The Arizona Diamondbacks continually describe themselves as “the most fan friendly team in sports”. Based upon my interaction with the team this past 14 seasons I would be hard-pressed to disagree. I am constantly amazed at how far this team would go for their fans. Whether it is helping them find the perfect anniversary present to making sure a fan’s first visit to Chase Field is a memorable one; the Diamondbacks continually set the bar high then reach beyond it.
While being the most fan-friendly is a great marketing slogan, I have come to the conclusion that it is contagious. Every Diamondbacks employee I come in contact with goes out of their way to make the fan experience enjoyable each game. Lately though I’ve noticed that mindset go beyond the Diamondbacks staff.
During All-Star week there were countless numbers of Season Ticket Holders who reached out and volunteered at the various events. There were familiar faces directing guests to the one venue or another, helping at the FanFest as people from out-of-town were looking for help, to greeting the players at the stadium with welcome gifts.
These Diamondbacks fans seem to have caught the exemplary customer service mantra to heart as they attempted to make each interaction be the most fan-friendly in sports. As a result the All-Star festivities were amazing and everywhere you heard about how great Phoenix was and how surprised the visitors were to find Phoenix is indeed a baseball town.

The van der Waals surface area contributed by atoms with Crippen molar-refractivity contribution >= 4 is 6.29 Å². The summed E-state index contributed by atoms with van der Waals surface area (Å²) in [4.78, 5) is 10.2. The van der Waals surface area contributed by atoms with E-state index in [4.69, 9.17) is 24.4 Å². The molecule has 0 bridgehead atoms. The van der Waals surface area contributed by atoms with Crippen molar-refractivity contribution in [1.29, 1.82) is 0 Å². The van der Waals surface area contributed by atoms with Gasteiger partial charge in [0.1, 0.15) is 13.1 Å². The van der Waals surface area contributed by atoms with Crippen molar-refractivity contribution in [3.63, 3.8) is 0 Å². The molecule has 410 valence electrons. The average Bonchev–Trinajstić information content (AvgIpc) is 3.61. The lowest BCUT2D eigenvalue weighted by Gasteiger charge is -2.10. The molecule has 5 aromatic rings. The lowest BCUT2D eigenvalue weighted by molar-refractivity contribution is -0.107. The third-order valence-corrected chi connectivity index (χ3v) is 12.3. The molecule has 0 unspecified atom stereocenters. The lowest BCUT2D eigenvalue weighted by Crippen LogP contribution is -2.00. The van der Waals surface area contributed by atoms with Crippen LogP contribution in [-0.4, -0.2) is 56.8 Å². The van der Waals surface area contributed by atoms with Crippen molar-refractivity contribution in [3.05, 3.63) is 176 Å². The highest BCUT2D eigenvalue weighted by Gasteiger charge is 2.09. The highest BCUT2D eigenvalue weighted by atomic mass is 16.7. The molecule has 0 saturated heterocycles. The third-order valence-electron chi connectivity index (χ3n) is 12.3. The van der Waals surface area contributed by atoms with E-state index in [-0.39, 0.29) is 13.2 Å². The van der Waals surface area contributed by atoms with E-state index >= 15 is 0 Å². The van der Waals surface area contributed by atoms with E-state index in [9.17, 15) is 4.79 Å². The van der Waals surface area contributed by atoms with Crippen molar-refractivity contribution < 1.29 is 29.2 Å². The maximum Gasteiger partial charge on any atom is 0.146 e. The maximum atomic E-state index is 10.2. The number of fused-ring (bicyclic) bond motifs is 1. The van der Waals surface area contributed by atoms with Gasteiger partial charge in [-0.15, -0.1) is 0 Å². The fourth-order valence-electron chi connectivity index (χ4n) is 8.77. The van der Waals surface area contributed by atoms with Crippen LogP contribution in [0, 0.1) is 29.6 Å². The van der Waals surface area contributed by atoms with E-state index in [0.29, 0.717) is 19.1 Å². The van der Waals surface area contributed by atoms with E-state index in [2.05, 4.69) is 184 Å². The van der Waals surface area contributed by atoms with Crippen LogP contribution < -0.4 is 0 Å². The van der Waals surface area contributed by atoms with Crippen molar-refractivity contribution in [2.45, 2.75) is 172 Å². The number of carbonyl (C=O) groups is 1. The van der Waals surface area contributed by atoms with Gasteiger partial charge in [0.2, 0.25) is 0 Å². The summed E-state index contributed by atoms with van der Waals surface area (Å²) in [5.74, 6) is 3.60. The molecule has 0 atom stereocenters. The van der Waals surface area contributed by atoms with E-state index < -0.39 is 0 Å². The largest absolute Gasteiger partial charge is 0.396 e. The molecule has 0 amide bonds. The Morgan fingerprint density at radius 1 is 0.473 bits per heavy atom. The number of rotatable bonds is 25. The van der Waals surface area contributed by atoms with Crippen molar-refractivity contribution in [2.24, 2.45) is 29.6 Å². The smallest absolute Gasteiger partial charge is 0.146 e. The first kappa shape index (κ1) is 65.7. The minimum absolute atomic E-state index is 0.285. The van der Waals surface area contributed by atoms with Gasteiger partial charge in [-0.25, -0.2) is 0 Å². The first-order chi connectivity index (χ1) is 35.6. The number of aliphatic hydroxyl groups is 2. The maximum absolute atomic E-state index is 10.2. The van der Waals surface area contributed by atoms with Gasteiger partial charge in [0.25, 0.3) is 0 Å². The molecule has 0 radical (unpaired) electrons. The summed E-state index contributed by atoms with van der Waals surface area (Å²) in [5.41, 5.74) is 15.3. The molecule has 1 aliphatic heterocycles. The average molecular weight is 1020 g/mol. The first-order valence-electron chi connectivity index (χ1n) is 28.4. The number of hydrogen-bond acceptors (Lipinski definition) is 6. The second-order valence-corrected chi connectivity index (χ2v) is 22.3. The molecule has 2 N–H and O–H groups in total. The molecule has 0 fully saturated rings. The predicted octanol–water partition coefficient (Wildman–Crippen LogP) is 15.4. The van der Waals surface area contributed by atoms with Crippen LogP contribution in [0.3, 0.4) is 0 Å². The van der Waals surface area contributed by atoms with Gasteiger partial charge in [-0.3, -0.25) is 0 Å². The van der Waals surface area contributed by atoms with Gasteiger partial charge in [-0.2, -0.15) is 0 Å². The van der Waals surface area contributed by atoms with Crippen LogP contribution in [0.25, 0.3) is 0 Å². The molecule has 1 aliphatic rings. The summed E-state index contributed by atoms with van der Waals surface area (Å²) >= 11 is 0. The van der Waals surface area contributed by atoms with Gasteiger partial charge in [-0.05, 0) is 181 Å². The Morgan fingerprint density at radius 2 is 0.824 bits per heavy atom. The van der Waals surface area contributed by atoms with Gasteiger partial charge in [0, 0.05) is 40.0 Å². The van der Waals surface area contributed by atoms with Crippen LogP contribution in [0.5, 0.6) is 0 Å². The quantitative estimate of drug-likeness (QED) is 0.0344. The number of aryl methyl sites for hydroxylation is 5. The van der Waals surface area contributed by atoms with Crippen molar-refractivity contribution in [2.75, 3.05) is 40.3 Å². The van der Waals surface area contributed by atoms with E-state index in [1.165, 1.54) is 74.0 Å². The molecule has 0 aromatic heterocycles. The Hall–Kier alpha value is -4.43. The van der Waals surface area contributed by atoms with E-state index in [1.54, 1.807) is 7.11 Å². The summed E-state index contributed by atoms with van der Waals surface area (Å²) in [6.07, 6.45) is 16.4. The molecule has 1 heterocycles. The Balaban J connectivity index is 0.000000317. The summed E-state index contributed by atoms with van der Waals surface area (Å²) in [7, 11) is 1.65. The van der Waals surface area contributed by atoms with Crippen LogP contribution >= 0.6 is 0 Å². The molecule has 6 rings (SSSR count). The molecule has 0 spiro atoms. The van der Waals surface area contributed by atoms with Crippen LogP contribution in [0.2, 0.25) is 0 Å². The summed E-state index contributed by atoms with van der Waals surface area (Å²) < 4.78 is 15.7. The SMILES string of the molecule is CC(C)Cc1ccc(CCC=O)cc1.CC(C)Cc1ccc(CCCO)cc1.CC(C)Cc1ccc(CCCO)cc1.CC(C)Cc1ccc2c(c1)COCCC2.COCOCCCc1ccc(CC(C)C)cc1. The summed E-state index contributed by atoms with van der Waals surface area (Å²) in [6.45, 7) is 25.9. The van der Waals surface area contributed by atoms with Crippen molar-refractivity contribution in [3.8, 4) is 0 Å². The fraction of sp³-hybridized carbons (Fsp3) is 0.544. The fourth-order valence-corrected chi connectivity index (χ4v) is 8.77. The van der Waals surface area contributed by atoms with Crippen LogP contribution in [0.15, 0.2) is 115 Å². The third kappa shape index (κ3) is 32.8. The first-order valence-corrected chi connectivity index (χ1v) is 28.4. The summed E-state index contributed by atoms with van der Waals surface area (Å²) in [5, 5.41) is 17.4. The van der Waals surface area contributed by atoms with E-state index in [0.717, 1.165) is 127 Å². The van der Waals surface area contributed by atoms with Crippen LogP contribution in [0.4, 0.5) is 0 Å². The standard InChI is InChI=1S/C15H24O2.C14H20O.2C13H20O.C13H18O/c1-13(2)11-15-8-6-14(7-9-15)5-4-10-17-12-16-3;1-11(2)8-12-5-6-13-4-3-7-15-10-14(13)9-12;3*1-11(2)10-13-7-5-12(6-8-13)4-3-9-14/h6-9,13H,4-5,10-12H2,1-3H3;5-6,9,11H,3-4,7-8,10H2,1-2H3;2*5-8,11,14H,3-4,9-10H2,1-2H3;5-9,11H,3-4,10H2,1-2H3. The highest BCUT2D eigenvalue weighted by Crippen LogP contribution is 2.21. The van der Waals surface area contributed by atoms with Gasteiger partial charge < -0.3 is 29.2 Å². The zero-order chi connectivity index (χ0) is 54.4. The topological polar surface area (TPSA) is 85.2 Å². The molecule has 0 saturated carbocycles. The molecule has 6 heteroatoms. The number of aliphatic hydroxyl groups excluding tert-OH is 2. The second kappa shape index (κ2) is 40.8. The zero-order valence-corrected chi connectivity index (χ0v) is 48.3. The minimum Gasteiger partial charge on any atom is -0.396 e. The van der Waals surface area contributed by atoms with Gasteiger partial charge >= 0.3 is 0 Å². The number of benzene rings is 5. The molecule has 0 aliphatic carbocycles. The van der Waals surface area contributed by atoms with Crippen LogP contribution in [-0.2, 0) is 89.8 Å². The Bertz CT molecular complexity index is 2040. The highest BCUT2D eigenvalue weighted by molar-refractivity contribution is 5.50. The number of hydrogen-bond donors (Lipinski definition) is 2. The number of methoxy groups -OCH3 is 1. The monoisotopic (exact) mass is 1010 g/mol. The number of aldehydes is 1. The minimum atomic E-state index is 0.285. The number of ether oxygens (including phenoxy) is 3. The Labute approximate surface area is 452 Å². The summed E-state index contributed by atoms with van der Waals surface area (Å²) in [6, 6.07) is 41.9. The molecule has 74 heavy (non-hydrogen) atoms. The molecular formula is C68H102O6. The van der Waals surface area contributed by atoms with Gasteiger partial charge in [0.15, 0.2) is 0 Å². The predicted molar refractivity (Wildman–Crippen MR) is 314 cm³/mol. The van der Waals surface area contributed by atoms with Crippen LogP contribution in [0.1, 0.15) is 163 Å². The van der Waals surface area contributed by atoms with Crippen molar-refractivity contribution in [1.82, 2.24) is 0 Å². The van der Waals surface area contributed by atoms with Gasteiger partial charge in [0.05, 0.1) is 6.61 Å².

With the conclusion of the All-Star game my expectation was that things would return to normal and while the Diamondbacks would continue to try and provide a positive fan experience. I didn’t expect that just over a week after the Midsummer Classic that baseball and Chase Field would again be the talk of the country; all because of a little boy.
At every game in every stadium of Major League Baseball the fans eagerly watch the game and hope that somehow the Baseball Gods will smile upon them and they will get a baseball. I’m not exactly sure why these $15 baseballs are so important to fans but they are and it’s amazing to see what someone will do to get one.
By now everyone has seen pictures or heard horror stories where normally sane adults will crawl all over each other and in some cases resort to fistfights all in the name of a baseball. We’ve also been reminded all to often that sometimes the pursuit of a baseball can lead to tragic results.
During the Diamondbacks series with the Milwaukee Brewers we also saw that it doesn’t have to be that way and we learned this lesson from a child. Twelve year old Ian McMillan was given a baseball that was tossed into the stands by Brewers All-Star Rickie Weeks.
McMillan wasn’t the expected recipient. The ball originally was destined for a Brewers fan who dropped the ball. McMillan could have taken the baseball and put it on his bedroom shelf and tell everyone what it was like to get a major league baseball.
Instead McMillan returned to the scene and handed over his prized possession to the young Brewers fan who should have gotten the ball. In that moment McMillan transcended from a little boy to an ambassador for being fan-friendly.
The exchange between the boys happened to be caught on camera by Fox Sports Arizona and both boys were taken to the television booth to meet Diamondbacks announcers Daron Sutton and Mark Grace.
For his kindness McMillian was treated like royalty. He was given an autographed Justin Upton bat, a baseball and was able to throw out the first pitch during the Colorado Rockies series. It’s funny how a simple act of kindness and change a person’s outlook.
So next time a ball goes into the stands and several adults crawl over each other for a chance to collect a baseball we will hopefully remember that sometimes the best reward is following the example of a kid and that being fan-friendly is actually a two-way street.